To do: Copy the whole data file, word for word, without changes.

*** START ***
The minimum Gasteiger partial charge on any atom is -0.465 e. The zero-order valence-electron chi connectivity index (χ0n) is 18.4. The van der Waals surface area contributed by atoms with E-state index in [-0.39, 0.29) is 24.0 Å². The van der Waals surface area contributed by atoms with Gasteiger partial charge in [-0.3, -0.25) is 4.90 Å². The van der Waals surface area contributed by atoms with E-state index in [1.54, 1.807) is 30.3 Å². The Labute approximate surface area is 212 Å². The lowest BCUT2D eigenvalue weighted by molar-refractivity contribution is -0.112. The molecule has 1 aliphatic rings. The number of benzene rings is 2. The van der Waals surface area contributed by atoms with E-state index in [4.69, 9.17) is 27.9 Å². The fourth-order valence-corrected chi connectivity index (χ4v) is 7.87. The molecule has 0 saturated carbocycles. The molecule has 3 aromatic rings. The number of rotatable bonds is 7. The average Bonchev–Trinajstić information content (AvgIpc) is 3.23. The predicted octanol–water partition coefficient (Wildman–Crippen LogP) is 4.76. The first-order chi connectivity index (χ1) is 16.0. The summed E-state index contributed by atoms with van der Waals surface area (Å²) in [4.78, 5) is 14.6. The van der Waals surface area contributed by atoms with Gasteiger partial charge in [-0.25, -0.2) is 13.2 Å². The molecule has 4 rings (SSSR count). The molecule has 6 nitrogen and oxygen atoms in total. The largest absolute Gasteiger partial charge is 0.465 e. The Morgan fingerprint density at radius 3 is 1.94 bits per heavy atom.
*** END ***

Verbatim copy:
The minimum Gasteiger partial charge on any atom is -0.465 e. The zero-order valence-electron chi connectivity index (χ0n) is 18.4. The van der Waals surface area contributed by atoms with E-state index in [-0.39, 0.29) is 24.0 Å². The van der Waals surface area contributed by atoms with Gasteiger partial charge in [-0.3, -0.25) is 4.90 Å². The van der Waals surface area contributed by atoms with E-state index in [1.54, 1.807) is 30.3 Å². The Labute approximate surface area is 212 Å². The lowest BCUT2D eigenvalue weighted by molar-refractivity contribution is -0.112. The molecule has 1 aliphatic rings. The number of benzene rings is 2. The van der Waals surface area contributed by atoms with E-state index in [4.69, 9.17) is 27.9 Å². The fourth-order valence-corrected chi connectivity index (χ4v) is 7.87. The molecule has 0 saturated carbocycles. The molecule has 3 aromatic rings. The number of rotatable bonds is 7. The average Bonchev–Trinajstić information content (AvgIpc) is 3.23. The predicted octanol–water partition coefficient (Wildman–Crippen LogP) is 4.76. The first-order chi connectivity index (χ1) is 16.0. The summed E-state index contributed by atoms with van der Waals surface area (Å²) in [4.78, 5) is 14.6. The van der Waals surface area contributed by atoms with Gasteiger partial charge in [-0.25, -0.2) is 13.2 Å². The molecule has 4 rings (SSSR count). The molecule has 6 nitrogen and oxygen atoms in total. The largest absolute Gasteiger partial charge is 0.465 e. The Morgan fingerprint density at radius 3 is 1.94 bits per heavy atom.